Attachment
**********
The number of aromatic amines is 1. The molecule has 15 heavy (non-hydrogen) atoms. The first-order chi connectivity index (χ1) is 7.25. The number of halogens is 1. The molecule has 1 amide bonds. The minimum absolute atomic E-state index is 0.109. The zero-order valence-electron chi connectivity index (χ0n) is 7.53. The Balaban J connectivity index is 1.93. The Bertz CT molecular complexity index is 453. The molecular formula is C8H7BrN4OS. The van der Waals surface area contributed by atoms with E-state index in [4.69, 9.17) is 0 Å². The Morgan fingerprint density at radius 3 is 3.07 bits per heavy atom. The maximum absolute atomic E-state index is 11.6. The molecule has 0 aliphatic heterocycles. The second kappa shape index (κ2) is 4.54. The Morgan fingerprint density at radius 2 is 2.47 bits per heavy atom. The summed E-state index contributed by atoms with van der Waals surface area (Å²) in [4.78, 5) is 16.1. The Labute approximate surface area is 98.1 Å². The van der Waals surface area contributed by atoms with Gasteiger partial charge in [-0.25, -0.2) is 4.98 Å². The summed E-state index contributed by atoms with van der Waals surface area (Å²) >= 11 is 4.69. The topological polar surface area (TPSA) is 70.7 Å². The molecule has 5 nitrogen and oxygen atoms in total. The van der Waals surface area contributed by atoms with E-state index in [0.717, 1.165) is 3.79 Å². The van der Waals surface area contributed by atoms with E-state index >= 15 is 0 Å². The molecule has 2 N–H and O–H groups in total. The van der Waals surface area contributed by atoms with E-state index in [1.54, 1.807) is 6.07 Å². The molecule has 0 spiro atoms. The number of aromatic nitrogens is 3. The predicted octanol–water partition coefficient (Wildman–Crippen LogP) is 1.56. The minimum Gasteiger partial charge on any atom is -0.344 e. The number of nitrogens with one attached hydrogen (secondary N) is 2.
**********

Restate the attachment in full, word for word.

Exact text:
The number of aromatic amines is 1. The molecule has 15 heavy (non-hydrogen) atoms. The first-order chi connectivity index (χ1) is 7.25. The number of halogens is 1. The molecule has 1 amide bonds. The minimum absolute atomic E-state index is 0.109. The zero-order valence-electron chi connectivity index (χ0n) is 7.53. The Balaban J connectivity index is 1.93. The Bertz CT molecular complexity index is 453. The molecular formula is C8H7BrN4OS. The van der Waals surface area contributed by atoms with E-state index in [4.69, 9.17) is 0 Å². The Morgan fingerprint density at radius 3 is 3.07 bits per heavy atom. The maximum absolute atomic E-state index is 11.6. The molecule has 0 aliphatic heterocycles. The second kappa shape index (κ2) is 4.54. The Morgan fingerprint density at radius 2 is 2.47 bits per heavy atom. The summed E-state index contributed by atoms with van der Waals surface area (Å²) in [4.78, 5) is 16.1. The Labute approximate surface area is 98.1 Å². The van der Waals surface area contributed by atoms with Gasteiger partial charge in [-0.25, -0.2) is 4.98 Å². The summed E-state index contributed by atoms with van der Waals surface area (Å²) >= 11 is 4.69. The topological polar surface area (TPSA) is 70.7 Å². The molecule has 5 nitrogen and oxygen atoms in total. The van der Waals surface area contributed by atoms with E-state index in [0.717, 1.165) is 3.79 Å². The van der Waals surface area contributed by atoms with E-state index >= 15 is 0 Å². The molecule has 2 N–H and O–H groups in total. The van der Waals surface area contributed by atoms with E-state index in [1.54, 1.807) is 6.07 Å². The molecule has 0 spiro atoms. The number of aromatic nitrogens is 3. The predicted octanol–water partition coefficient (Wildman–Crippen LogP) is 1.56. The minimum Gasteiger partial charge on any atom is -0.344 e. The number of nitrogens with one attached hydrogen (secondary N) is 2.